High-tech sensors find gaps and opportunities in polluted site cleanup

A study by the U.S. Geological Survey and the Environmental Protection Agency tells us two things: first, that both cleanup and monitoring of the country’s most polluted sites could be improved by state-of-the-art remote sensing techniques; and second, that sites we thought we had cleaned up often aren’t so clean after all.

Among the more than 1,300 sites in the EPA’s Superfund program, 375 have been “deleted,” meaning they were cleaned up to an appropriate extent following whatever extensive pollution led them to the list in the first place. The agency certainly conducts post-cleanup monitoring at various points and tries to keep an eye on things, but it looks like it might not always work as it should.

The new study, intended to test out new techniques involving aerial spectral imaging and other ideas, focused on 16 deleted sites in Pennsylvania. The goal was to determine how useful those techniques could be for monitoring of hazardous sites, but they also seem to have uncovered some problems in post-cleanup Superfund management.

The researchers flew over the sites and imaged them using a system called ARCHER: Airborne Real-Time Curing Hyperspectral Enhanced Reconnaissance. The hyperspectral system can record reflected and emitted energy in specific wavelengths, which are then interpreted to find chemical signatures of whatever is on the ground. Combine that with imaging of the vegetation on a site—which can grow in strange patterns in polluted areas—and one can paint a picture of pollution and contamination on the ground without ever having to visit. For this study, the investigators combined the aerial views with actual site visits to do soil testing.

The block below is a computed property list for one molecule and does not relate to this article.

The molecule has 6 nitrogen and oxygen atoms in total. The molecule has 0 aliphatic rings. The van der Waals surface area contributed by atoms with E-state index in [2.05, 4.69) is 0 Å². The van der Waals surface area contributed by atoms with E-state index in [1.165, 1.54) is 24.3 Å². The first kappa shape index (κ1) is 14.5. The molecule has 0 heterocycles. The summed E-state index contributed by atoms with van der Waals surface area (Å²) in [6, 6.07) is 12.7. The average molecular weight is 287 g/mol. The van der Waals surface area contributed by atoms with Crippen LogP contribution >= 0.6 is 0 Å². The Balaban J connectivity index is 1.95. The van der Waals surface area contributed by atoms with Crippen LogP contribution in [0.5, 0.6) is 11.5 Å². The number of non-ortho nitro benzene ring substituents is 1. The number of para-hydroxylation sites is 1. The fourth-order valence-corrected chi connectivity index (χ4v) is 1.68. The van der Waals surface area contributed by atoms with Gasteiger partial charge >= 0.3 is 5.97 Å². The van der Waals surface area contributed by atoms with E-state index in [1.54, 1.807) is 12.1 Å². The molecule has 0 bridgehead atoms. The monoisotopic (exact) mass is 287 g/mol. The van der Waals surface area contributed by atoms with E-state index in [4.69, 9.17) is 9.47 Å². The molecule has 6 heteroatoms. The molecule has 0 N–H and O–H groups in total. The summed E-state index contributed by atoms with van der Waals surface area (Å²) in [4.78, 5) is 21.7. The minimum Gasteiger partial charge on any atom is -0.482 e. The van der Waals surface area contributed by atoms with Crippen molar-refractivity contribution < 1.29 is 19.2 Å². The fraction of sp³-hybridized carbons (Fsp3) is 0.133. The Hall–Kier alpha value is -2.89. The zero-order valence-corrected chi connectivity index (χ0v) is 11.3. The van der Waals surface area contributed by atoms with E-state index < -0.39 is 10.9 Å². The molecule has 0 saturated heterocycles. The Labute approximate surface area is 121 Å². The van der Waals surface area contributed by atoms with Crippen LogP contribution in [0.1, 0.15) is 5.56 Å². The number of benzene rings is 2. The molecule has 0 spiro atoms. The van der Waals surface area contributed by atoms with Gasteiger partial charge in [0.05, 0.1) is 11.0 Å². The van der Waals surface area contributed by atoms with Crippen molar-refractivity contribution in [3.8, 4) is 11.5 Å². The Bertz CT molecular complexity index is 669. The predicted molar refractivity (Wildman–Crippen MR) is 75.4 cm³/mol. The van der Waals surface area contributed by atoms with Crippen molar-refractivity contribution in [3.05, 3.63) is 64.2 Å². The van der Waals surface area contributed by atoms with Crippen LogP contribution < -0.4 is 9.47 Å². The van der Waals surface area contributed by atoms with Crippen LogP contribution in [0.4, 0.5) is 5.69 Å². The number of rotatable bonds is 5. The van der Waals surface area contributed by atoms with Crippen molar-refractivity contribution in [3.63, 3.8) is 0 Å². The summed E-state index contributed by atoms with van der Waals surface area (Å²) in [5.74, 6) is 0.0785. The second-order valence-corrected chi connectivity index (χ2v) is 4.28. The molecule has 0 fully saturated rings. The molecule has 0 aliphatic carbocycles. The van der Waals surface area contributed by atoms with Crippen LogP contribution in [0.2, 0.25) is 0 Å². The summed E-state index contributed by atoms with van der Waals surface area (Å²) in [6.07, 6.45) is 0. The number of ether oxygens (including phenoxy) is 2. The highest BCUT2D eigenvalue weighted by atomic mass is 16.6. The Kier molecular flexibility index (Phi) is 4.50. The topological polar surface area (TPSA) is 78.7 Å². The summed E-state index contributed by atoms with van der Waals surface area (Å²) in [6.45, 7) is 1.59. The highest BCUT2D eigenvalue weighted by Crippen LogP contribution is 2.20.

They found that three of the 16 sites had some problems that one would hope not to see in a “deleted” Superfund site. The “hyperspectral anomaly detection algorithm” was able to see that Hranica Landfill and Taylor Borough Dump had large amounts of debris, metal equipment, and essentially trash just laying around, and Bruin Lagoon had “vegetation stress anomalies” detected by the aerial imaging.

On site visits, they confirmed some high concentrations of lead at one site, and plenty of theoretically off-limits areas without fencing or any security. This isn’t trivial: Taylor Borough Dump, for example, is near a residential area and a park. Check out the picture up top: does it look like Taylor should have been “deleted”? Interestingly, the vegetation anomalies seen on spectral imaging at Bruin Lagoon could not be found when the investigators actually walked around the site, suggesting that some of the potential problems at Superfund sites may need the top-down view.

The group has now tested the tech at a total of 21 deleted sites, and uncovered some potential issue at five of them. Of course, this is a small sample size relative to the long list of Superfund sites, but 24 percent isn’t exactly a strong record. But sending EPA workers out to every deleted, theoretically clean Superfund site all the time is a costly proposition. The dropping prices on those fancy aerial ideas start to sound better and better.

The study authors conclude that expanding this program to more sites and using a more complete spectral imaging technology could eventually yield a program that involves little or no actual field work. “This is the ultimate monitoring scenario that would be most helpful to the EPA,” they write. Newer sensors could even be deployed on drones, perhaps dropping costs further. The idea of Superfund, of course, is to yield sites that are no longer hazardous; monitoring them remotely could help us keep them that way. - Dave Levitan | April 29 2014

Source: Slonecker ET and Fisher GB (2014). An evaluation of remote sensing technologies for the detection of fugitive contamination at selected Superfund hazardous waste sites in Pennsylvania, U.S. Geological Survey Open-File Report 2014-1081. DOI: 10.3133/ofr20141081

Image: USGS

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